I am from Illinois and was told by my attorney that I do not require a physician owner, but a friend of mine who opened her own clinic 3 years ago was told she had to. Does anyone have any insight where I can look in to this further or know the information?
Lots of NPs in Illinois own practices. Here is the reference from the Illinois General Assembly: http://www.ilga.gov/legislation/ilcs/ilcs3.asp?ActID=2275&ChapterID=65
I would like to start a free clinic service in my rural community. I live in Missouri. Where do I begin. Thank you so much for the help
I am a graduate FNP in NY and I would like to start practicing right away with my husband in his chiropractic office, would I still need to have a collaborating agreement with a physician in order to start seeing patients in this setting? Any advice on getting started with practicing in this specialty?
In NYS you have to have so many hours of clinical practice prior to functioning without collaboration. Please refer to you state regulations.
Thanks for the question!
Congrats on this endeavor. MO is very short of providers in the rural areas. However, regardless of the type of clinic, you want to start you need to start with assessment and planning. In this case, it’s vital you plan out revenue and expenses. Regardless if you have a “free clinic”, it’s not free.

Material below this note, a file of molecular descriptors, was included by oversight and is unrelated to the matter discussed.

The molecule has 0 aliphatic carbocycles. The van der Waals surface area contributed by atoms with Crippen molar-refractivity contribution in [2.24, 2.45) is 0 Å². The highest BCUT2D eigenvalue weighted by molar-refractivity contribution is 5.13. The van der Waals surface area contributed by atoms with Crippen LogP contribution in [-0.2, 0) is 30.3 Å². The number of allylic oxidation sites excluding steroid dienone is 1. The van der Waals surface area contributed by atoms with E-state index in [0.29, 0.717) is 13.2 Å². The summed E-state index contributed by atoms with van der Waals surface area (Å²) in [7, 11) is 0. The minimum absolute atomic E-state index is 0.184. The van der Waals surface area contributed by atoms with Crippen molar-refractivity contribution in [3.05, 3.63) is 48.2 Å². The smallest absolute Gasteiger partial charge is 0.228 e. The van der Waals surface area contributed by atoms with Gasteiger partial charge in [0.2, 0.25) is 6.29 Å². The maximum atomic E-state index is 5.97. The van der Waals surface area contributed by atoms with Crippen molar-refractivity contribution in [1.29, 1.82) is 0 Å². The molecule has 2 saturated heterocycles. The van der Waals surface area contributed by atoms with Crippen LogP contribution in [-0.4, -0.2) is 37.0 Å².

What else do you need to do? Look through the blog for further information on starting a practice. You can also consider our NPBO™ Startup Course for complete A-Z assistance.
PS: As a side note, please consider using the term “sponsored care” instead of free. It’s important that we are more accurate for ourselves and our patients…and there is no such thing as free.
I work in 2 different clinics providing regenerative therapy in Southern California using PRP and CT products (joint, IM and IV injections). One collaborative MD is a urosurgeon in Florida (that I never met) and another office in southern California but the collaborating MD is in northern California.
Now I m ready to start my own business. As Im about to start serious planning, I got confused about the scope of practice of NPO in California. the Attorney (who happened to be a NP as well) shocked me saying I am liable practicing this way (especially with the MD in Florida) however, the California BRN does NOT clearly state the proximity of the collaborating MD (it mentions reachable by electronic means (texting)).
Currently I have a primary care MD signed my collaborative agreement (he is in Southern California and close to me), can I proceed and have my own regenerative health clinic ?? thank you
The California “scope of practice” is vague, as are some of its rules. However, I’m going to agree with the NP attorney you spoke with. In almost any state you are walking a tightrope with a collaborator who is out of state and who you have never met. Not a good idea.
In terms of your primary care MD, would he be outside of his SOP to work with an NP in an area he does not work in?
It’s important to always be aware of what the rules say about business and collaboration from all the stakeholders. And there are plenty of rules for CA.